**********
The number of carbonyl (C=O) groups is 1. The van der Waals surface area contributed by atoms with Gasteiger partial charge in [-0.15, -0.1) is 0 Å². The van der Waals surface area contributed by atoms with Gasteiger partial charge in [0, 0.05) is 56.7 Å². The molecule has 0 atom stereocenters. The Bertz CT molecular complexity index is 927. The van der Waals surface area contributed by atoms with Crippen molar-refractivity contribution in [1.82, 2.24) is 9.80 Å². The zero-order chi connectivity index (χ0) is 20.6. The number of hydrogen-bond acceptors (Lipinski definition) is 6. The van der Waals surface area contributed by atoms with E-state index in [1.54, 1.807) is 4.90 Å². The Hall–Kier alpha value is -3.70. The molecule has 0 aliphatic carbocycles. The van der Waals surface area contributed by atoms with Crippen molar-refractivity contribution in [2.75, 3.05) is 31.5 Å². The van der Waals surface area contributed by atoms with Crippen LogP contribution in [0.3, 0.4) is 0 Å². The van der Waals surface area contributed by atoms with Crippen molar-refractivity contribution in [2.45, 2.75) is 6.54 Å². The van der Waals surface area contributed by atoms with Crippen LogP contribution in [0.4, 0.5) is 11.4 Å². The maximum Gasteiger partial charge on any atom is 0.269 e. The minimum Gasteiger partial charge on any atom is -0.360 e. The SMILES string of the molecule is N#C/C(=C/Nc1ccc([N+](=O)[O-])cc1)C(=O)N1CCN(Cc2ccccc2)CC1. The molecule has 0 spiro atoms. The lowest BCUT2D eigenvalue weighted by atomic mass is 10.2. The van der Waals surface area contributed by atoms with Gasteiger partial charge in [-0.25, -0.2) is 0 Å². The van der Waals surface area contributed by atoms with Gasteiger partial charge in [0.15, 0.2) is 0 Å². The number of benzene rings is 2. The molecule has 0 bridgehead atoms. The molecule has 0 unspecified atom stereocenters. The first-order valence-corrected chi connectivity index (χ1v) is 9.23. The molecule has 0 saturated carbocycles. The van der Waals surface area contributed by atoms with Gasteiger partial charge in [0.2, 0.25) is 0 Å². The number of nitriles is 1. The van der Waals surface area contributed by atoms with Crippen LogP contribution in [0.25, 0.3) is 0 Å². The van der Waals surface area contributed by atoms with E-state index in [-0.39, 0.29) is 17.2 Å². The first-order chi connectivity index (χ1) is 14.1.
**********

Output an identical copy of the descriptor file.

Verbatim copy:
The number of carbonyl (C=O) groups is 1. The van der Waals surface area contributed by atoms with Gasteiger partial charge in [-0.15, -0.1) is 0 Å². The van der Waals surface area contributed by atoms with Gasteiger partial charge in [0, 0.05) is 56.7 Å². The molecule has 0 atom stereocenters. The Bertz CT molecular complexity index is 927. The van der Waals surface area contributed by atoms with Crippen molar-refractivity contribution in [1.82, 2.24) is 9.80 Å². The zero-order chi connectivity index (χ0) is 20.6. The number of hydrogen-bond acceptors (Lipinski definition) is 6. The van der Waals surface area contributed by atoms with E-state index in [1.54, 1.807) is 4.90 Å². The Hall–Kier alpha value is -3.70. The molecule has 0 aliphatic carbocycles. The van der Waals surface area contributed by atoms with Crippen molar-refractivity contribution in [2.75, 3.05) is 31.5 Å². The van der Waals surface area contributed by atoms with Crippen LogP contribution in [0.3, 0.4) is 0 Å². The van der Waals surface area contributed by atoms with Crippen molar-refractivity contribution in [2.45, 2.75) is 6.54 Å². The van der Waals surface area contributed by atoms with Crippen LogP contribution in [0.4, 0.5) is 11.4 Å². The maximum Gasteiger partial charge on any atom is 0.269 e. The minimum Gasteiger partial charge on any atom is -0.360 e. The SMILES string of the molecule is N#C/C(=C/Nc1ccc([N+](=O)[O-])cc1)C(=O)N1CCN(Cc2ccccc2)CC1. The molecule has 0 spiro atoms. The lowest BCUT2D eigenvalue weighted by atomic mass is 10.2. The van der Waals surface area contributed by atoms with Gasteiger partial charge in [-0.25, -0.2) is 0 Å². The van der Waals surface area contributed by atoms with Gasteiger partial charge in [0.15, 0.2) is 0 Å². The number of benzene rings is 2. The molecule has 0 bridgehead atoms. The molecule has 0 unspecified atom stereocenters. The first-order valence-corrected chi connectivity index (χ1v) is 9.23. The molecule has 0 saturated carbocycles. The van der Waals surface area contributed by atoms with Gasteiger partial charge in [0.2, 0.25) is 0 Å². The number of nitriles is 1. The van der Waals surface area contributed by atoms with Crippen LogP contribution in [0.25, 0.3) is 0 Å². The van der Waals surface area contributed by atoms with E-state index in [-0.39, 0.29) is 17.2 Å². The first-order chi connectivity index (χ1) is 14.1.